- The Washington Times - Wednesday, June 13, 2001

President Bush is getting a rowdy welcome, politically and personally, as he makes his first trip to Europe as chief executive.
Officials yesterday were dealing with protests and security threats in at least four European countries, even as the leaders of France and Germany were issuing a joint position paper that directly challenges Mr. Bush on missile defense and the global-warming treaty.
French President Jacques Chirac and German Chancellor Gerhard Schroeder yesterday concluded a summit in southwestern Germany by releasing a joint statement that implicitly rejects Mr. Bushs contention in Madrid yesterday that the long-standing ban on ballistic-missile defense systems is "a relic of the past."
"France and Germany consider that the risks of ballistic proliferation necessitate the reinforcement of the multilateral instruments of nonproliferation," the two leaders said in a statement.
Although the French and German leaders meet regularly, this latest get-together was timed two days before the first formal summit between Mr. Bush and top representatives of the European Union in Sweden.
The joint statement appeared to be an effort to present a united front against Mr. Bush on two issues that have heightened trans-Atlantic tensions in the early days of the new U.S. administration. Many in Europe worry that even a limited U.S. missile-defense system would encourage other nations to boost their own missile stocks in order to maintain a deterrent.
Mr. Chirac, a conservative, told reporters after the conclusion of the summit in Freiburg, Germany: "Even though defense systems must be studied, theres another necessity which must be stressed, which is nonproliferation."
Lukewarm at best to Mr. Bushs missile-defense idea, the French and German leaders are deeply skeptical of Mr. Bushs plans to modify or scrap the 1972 U.S.-Soviet Anti-Ballistic Missile (ABM) Treaty in order to proceed with the defense plan.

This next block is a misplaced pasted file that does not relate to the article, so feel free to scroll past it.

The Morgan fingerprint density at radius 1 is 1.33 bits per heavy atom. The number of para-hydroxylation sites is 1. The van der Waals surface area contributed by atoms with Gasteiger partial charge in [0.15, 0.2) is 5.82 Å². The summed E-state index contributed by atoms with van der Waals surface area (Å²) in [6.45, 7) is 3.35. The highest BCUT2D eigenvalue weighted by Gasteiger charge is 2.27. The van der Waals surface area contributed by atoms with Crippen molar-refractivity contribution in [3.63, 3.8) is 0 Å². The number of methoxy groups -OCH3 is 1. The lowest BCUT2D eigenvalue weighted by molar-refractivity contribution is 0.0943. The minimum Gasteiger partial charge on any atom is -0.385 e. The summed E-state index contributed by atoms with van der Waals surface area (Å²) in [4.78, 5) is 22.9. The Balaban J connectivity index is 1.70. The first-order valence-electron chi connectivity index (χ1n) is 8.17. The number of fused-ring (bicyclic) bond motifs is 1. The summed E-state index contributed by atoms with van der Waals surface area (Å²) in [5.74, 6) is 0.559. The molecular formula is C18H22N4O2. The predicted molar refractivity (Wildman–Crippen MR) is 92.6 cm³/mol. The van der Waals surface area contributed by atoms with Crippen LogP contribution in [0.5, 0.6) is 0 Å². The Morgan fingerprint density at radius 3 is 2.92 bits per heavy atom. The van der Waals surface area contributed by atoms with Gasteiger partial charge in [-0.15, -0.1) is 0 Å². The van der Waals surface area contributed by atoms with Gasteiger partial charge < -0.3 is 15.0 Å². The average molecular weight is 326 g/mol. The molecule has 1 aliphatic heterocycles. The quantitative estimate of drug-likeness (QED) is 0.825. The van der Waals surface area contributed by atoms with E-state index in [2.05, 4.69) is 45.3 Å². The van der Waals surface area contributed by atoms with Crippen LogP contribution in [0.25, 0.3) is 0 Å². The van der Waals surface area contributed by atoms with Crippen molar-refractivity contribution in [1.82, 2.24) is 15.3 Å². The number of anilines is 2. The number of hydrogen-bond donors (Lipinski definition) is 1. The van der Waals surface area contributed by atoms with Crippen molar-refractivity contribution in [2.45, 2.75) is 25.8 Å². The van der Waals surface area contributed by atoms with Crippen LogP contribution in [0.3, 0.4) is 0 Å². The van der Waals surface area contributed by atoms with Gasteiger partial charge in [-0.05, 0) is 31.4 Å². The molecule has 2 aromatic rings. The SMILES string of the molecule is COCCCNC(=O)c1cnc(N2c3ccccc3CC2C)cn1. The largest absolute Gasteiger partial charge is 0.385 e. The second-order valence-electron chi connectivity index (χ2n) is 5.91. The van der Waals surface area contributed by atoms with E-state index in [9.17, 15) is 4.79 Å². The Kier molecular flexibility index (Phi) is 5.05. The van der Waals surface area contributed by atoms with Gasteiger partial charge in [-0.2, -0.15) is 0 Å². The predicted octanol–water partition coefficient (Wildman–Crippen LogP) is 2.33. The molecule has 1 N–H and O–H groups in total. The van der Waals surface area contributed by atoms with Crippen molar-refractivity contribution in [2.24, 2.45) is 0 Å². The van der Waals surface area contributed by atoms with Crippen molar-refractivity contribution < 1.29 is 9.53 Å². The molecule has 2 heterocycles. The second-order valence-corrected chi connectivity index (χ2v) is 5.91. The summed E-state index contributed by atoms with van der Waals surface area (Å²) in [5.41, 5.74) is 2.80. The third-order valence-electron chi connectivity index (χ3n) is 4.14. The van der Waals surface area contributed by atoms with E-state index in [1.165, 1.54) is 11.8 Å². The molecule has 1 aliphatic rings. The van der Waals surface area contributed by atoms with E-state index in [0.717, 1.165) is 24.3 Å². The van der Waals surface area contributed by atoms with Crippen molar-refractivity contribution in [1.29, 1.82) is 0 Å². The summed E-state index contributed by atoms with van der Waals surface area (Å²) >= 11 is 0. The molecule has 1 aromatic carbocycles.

Mr. Bush meets with the leaders and top defense officials of the 19 NATO countries in Brussels today before proceeding to a summit tomorrow with the European Union in Gothenburg, Sweden. A two-day EU summit in the Swedish city begins Friday.
A number of security incidents and protests were reported yesterday.
In Spain, Mr. Bushs first stop in a five-day, five-country tour, about 250 boisterous environmental and human rights protesters denounced the presidents position on everything from global warming to the Middle East, shouting "Bush, go home" outside the U.S. Embassy in Madrid as he rested inside.
Swedish police yesterday removed 40 activists from a protest area near the meeting site for tomorrows summit. Five persons suspected of planning to sabotage the gathering were arrested in a separate raid on an apartment in Gothenburg.
Police in Poland also have stepped up security measures after discovering explosives in a parcel near the Warsaw hotel where Mr. Bush will stay Friday night.
Miroslav Gawor, a Polish government security specialist, said the government is taking extensive precautions in advance of the visit.
In Norway, activists for the environmental group Greenpeace boarded a tanker loaded with oil bound for the U.S. market. The activists, who staged a similar protest in France Sunday, are protesting Mr. Bushs opposition to the Kyoto treaty designed to cut emissions of gases associated with global warming.
This article was based in part on wire service reports

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